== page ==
Empathy in absence of judgment?

The political role of empathy sometimes comes in for criticism, particularly among conservatives. “I feel your pain” smacks of too much Clinton, too much Oprah. Empathy is dismissed as a source of naive, counterproductive public policy, which it can be.

 

But critics of such sentiments run headlong into the example of Abraham Lincoln, whom his contemporaries described as having an unusual talent for empathy. His hatred of slavery can be traced to early experiences of seeing people shackled in irons, which caused a visceral reaction. “That sight was a continued torment to me,” wrote Lincoln, “and I see something like it every time I touch the Ohio, or any other slave border. … I have no interest in a thing which has, and continually exercises, the power of making me miserable.”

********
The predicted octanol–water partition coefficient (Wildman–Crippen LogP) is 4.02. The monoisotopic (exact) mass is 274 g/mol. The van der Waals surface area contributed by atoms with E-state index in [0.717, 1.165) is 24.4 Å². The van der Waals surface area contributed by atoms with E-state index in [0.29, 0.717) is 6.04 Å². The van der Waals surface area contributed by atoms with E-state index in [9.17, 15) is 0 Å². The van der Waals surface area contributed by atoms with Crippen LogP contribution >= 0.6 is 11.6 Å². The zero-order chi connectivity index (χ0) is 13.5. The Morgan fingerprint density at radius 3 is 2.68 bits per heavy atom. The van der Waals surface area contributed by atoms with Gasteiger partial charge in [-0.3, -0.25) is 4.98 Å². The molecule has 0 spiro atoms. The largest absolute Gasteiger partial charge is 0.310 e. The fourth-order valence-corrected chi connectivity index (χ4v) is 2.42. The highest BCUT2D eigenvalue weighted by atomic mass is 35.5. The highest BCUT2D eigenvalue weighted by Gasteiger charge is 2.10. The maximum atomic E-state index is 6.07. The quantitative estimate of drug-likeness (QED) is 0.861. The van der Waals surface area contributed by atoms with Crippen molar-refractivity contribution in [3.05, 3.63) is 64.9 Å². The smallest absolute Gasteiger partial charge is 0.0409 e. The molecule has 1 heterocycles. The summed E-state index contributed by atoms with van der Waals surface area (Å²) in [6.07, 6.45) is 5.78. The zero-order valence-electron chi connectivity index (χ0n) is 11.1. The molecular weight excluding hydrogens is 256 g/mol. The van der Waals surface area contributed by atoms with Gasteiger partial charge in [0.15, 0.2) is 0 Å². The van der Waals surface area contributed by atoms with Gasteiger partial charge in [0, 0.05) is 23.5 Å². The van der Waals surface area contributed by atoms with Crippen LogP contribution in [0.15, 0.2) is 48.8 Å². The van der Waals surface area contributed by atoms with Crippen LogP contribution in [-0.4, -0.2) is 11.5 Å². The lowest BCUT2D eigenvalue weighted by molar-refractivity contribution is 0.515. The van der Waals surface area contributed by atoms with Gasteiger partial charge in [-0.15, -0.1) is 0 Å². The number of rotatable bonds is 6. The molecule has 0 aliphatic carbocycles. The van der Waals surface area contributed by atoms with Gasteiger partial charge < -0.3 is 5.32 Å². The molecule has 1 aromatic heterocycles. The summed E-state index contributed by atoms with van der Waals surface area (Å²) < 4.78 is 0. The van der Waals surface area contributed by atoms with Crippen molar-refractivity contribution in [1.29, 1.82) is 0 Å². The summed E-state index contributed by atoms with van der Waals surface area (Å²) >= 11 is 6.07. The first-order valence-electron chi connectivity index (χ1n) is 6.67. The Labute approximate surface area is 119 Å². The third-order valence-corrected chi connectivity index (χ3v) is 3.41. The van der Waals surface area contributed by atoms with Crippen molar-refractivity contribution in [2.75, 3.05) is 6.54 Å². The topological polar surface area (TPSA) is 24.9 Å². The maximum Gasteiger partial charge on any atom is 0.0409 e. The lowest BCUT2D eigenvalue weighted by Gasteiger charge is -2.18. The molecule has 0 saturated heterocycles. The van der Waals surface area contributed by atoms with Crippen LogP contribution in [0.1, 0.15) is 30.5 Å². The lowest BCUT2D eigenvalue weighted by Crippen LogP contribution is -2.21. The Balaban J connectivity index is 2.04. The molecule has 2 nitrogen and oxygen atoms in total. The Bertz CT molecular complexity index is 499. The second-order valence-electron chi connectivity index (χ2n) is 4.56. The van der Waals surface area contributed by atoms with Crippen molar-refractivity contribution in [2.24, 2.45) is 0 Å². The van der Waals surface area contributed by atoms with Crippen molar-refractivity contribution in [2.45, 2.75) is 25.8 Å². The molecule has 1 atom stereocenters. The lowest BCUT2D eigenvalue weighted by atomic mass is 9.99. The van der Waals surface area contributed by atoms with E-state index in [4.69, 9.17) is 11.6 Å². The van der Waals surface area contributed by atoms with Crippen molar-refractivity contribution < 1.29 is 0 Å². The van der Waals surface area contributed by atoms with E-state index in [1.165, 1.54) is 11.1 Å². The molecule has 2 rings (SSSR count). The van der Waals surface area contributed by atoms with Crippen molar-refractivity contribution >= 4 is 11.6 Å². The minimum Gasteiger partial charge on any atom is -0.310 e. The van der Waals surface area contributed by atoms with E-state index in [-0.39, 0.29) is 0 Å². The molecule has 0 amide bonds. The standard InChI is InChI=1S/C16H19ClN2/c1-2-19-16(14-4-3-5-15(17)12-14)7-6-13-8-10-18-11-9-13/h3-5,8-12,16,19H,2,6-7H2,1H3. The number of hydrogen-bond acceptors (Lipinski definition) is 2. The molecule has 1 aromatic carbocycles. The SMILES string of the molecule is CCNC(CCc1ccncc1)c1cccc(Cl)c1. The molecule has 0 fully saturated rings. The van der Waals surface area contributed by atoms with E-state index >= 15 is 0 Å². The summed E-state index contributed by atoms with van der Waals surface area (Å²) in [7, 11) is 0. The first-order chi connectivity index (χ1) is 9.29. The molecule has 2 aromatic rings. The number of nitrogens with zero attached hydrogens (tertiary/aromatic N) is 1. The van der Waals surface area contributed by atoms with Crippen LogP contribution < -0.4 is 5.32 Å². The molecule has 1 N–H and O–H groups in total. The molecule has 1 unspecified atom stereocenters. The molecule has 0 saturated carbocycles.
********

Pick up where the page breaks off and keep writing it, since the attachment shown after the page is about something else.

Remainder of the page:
by Michael Gerson